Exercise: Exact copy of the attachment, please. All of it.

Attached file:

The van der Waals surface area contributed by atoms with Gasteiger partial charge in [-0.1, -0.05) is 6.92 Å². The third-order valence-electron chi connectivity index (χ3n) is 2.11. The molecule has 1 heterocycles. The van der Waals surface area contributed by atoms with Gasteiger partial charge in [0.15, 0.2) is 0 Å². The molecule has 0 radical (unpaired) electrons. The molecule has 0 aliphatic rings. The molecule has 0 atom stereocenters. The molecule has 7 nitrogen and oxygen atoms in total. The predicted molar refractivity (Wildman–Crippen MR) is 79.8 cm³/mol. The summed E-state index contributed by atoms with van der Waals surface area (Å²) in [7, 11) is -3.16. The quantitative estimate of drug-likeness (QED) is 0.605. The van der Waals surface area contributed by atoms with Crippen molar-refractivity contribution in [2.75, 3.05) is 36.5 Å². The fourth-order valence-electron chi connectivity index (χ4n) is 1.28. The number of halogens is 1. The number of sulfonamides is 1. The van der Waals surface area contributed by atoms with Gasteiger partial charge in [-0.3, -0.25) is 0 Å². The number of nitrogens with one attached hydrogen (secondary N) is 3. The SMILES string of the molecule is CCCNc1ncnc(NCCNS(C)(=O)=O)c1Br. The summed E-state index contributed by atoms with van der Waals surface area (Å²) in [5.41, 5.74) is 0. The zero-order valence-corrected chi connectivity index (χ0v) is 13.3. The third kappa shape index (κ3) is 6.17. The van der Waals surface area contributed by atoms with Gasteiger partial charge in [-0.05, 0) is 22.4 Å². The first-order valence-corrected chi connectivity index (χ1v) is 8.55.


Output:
The van der Waals surface area contributed by atoms with Gasteiger partial charge in [-0.1, -0.05) is 6.92 Å². The third-order valence-electron chi connectivity index (χ3n) is 2.11. The molecule has 1 heterocycles. The van der Waals surface area contributed by atoms with Gasteiger partial charge in [0.15, 0.2) is 0 Å². The molecule has 0 radical (unpaired) electrons. The molecule has 0 aliphatic rings. The molecule has 0 atom stereocenters. The molecule has 7 nitrogen and oxygen atoms in total. The predicted molar refractivity (Wildman–Crippen MR) is 79.8 cm³/mol. The summed E-state index contributed by atoms with van der Waals surface area (Å²) in [7, 11) is -3.16. The quantitative estimate of drug-likeness (QED) is 0.605. The van der Waals surface area contributed by atoms with Crippen molar-refractivity contribution in [2.75, 3.05) is 36.5 Å². The fourth-order valence-electron chi connectivity index (χ4n) is 1.28. The number of halogens is 1. The number of sulfonamides is 1. The van der Waals surface area contributed by atoms with Gasteiger partial charge in [-0.3, -0.25) is 0 Å². The number of nitrogens with one attached hydrogen (secondary N) is 3. The SMILES string of the molecule is CCCNc1ncnc(NCCNS(C)(=O)=O)c1Br. The summed E-state index contributed by atoms with van der Waals surface area (Å²) in [5.41, 5.74) is 0. The zero-order valence-corrected chi connectivity index (χ0v) is 13.3. The third kappa shape index (κ3) is 6.17. The van der Waals surface area contributed by atoms with Gasteiger partial charge in [-0.05, 0) is 22.4 Å². The first-order valence-corrected chi connectivity index (χ1v) is 8.55.